By Ian Duncan, Yvonne Wenger and Alison Knezevich, The Baltimore Sun | July 13, 2013
As he lay on the floor of his Southwest Baltimore grocery store, Benjamin Rubin's last words to his wife were "I've been shot. " Moments earlier on that April day in 1972, Welford Monroe and another young man stormed into B&S Food Market, ordered Rubin to empty his pockets and stole $125 from the cash register. Schoolchildren were huddled in the back of the store when Monroe shot Rubin in the chest. On his way out, Monroe turned and fired his gun at Shirley Rubin. She was leaning against a wire newspaper rack to steady herself when the bullet went through her arm and lodged in her hip. Shirley Rubin, now 89, has been forced to confront those memories again with the recent, unexpected release of Monroe.
By Kathy Hudson | July 11, 2013
The summer birthday season in our family began with my husband's birthday, just before July Fourth. He never enjoys celebrating his birthday, but he likes cake and plenty of it. This year I ordered one with fudge icing, as he had enjoyed a friend's fudge cake this spring. I requested a big, 10-inch cake, so he would have plenty to enjoy in the days after. He offered to go with me to pick it up; he pictured me dropping it before it came home. When he lifted it from our car, I saw him put his nose to the box. He likes paper and is fond of smelling pages of books.
By Frederick N. Rasmussen, The Baltimore Sun | July 8, 2013
Ellen R. Brown, a retired church secretary and volunteer, who with her husband cared for a historic Northeast Baltimore chapel, died June 29 of complications from dementia at Gilchrist Hospice Care in Towson. She was 84. The daughter of an accountant and a homemaker, Ellen Rothgeb was born and raised in Luray, Va., where she graduated in 1945 from Luray High School. When she moved to Baltimore to attend Strayer's Business College in 1945, she met Edwin "Bud" Brown, a Marine who later served in Japan.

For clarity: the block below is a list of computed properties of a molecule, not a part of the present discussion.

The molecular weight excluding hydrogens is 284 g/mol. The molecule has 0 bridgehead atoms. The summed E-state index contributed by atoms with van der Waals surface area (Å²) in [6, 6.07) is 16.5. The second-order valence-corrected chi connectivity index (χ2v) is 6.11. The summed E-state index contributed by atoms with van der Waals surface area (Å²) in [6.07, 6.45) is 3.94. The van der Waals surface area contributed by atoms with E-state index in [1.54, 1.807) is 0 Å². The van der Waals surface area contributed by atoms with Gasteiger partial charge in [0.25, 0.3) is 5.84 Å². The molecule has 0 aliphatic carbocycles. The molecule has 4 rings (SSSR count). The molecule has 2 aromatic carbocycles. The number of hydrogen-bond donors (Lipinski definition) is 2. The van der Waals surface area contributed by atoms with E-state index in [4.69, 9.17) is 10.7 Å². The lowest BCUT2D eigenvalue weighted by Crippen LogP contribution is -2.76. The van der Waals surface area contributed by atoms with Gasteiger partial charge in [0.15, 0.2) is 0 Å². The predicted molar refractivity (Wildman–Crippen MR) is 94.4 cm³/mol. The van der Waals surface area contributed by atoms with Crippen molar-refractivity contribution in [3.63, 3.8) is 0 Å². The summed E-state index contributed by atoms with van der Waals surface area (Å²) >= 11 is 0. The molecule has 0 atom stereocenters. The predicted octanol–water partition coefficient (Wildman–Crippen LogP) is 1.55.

By Tricia Bishop,
The Baltimore Sun
| July 3, 2013
Giving birth in a Kmart parking lot off Belair Road wasn't part of Amber Noll's pregnancy plan, but she said that's what happened after a hospital sent her home Monday morning because she wasn't far enough along.  Noll, who already has two young girls, felt contractions overnight and headed to the University of Maryland St. Joseph Medical Center in Towson around 4 a.m. July 1, about a week ahead of her July 9 due date. She said workers there claimed she wasn't dilated enough to be admitted, however.  "They said I shouldn't come back until I couldn't talk through contractions," Noll said.
By Tim Smith, The Baltimore Sun | July 1, 2013
Even in our LED age, there is still something deliciously spooky about the sight of gas jets getting fainter, for no apparent reason, inside the glass lamps of a lush Victorian parlor. It's the unforgettable visual motif many a movie fan will always associate with “Gaslight,” the 1944 hit that won Ingrid Bergman an Academy Award as a pitiful wife being slowly driven insane by her husband - mysterious dimming had a lot to do with it. The inspiration for that film, Patrick Hamilton's sturdy little thriller “Angel Street,” doesn't enjoy quite as much fame these days, which makes the play's handsome revival by the Olney Theatre Center all the more welcome.